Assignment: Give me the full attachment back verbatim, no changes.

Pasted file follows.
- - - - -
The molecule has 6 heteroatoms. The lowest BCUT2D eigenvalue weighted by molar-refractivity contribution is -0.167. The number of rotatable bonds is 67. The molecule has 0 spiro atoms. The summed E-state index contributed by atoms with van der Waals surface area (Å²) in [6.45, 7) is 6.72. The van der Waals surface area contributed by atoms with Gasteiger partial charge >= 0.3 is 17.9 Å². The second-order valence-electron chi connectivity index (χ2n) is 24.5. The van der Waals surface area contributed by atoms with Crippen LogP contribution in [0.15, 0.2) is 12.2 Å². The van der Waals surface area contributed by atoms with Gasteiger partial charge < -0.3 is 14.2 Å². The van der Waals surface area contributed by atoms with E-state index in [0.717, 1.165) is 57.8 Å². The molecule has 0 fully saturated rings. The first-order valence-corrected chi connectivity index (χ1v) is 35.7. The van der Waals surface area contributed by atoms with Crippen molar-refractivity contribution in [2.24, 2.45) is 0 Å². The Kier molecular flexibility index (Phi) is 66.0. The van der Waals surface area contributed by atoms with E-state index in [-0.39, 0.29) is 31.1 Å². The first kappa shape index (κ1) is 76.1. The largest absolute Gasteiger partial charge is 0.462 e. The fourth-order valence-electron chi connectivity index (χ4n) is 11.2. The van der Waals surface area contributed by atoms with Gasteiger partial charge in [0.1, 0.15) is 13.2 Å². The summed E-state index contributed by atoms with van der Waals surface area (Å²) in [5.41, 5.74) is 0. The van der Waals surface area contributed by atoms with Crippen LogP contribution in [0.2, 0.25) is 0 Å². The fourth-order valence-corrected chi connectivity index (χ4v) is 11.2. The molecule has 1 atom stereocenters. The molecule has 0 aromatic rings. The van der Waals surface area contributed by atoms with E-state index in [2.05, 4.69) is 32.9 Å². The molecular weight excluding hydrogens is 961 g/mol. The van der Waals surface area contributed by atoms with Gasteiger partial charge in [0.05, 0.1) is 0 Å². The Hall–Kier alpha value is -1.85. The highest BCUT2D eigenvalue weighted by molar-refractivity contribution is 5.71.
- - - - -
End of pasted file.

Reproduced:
The molecule has 6 heteroatoms. The lowest BCUT2D eigenvalue weighted by molar-refractivity contribution is -0.167. The number of rotatable bonds is 67. The molecule has 0 spiro atoms. The summed E-state index contributed by atoms with van der Waals surface area (Å²) in [6.45, 7) is 6.72. The van der Waals surface area contributed by atoms with Gasteiger partial charge >= 0.3 is 17.9 Å². The second-order valence-electron chi connectivity index (χ2n) is 24.5. The van der Waals surface area contributed by atoms with Crippen LogP contribution in [0.15, 0.2) is 12.2 Å². The van der Waals surface area contributed by atoms with Gasteiger partial charge < -0.3 is 14.2 Å². The van der Waals surface area contributed by atoms with E-state index in [0.717, 1.165) is 57.8 Å². The molecule has 0 fully saturated rings. The first-order valence-corrected chi connectivity index (χ1v) is 35.7. The van der Waals surface area contributed by atoms with Crippen molar-refractivity contribution in [2.24, 2.45) is 0 Å². The Kier molecular flexibility index (Phi) is 66.0. The van der Waals surface area contributed by atoms with E-state index in [-0.39, 0.29) is 31.1 Å². The first kappa shape index (κ1) is 76.1. The largest absolute Gasteiger partial charge is 0.462 e. The fourth-order valence-electron chi connectivity index (χ4n) is 11.2. The van der Waals surface area contributed by atoms with Gasteiger partial charge in [0.1, 0.15) is 13.2 Å². The summed E-state index contributed by atoms with van der Waals surface area (Å²) in [5.41, 5.74) is 0. The van der Waals surface area contributed by atoms with Crippen LogP contribution in [0.2, 0.25) is 0 Å². The fourth-order valence-corrected chi connectivity index (χ4v) is 11.2. The molecule has 1 atom stereocenters. The molecule has 0 aromatic rings. The van der Waals surface area contributed by atoms with E-state index in [2.05, 4.69) is 32.9 Å². The molecular weight excluding hydrogens is 961 g/mol. The van der Waals surface area contributed by atoms with Gasteiger partial charge in [0.05, 0.1) is 0 Å². The Hall–Kier alpha value is -1.85. The highest BCUT2D eigenvalue weighted by molar-refractivity contribution is 5.71.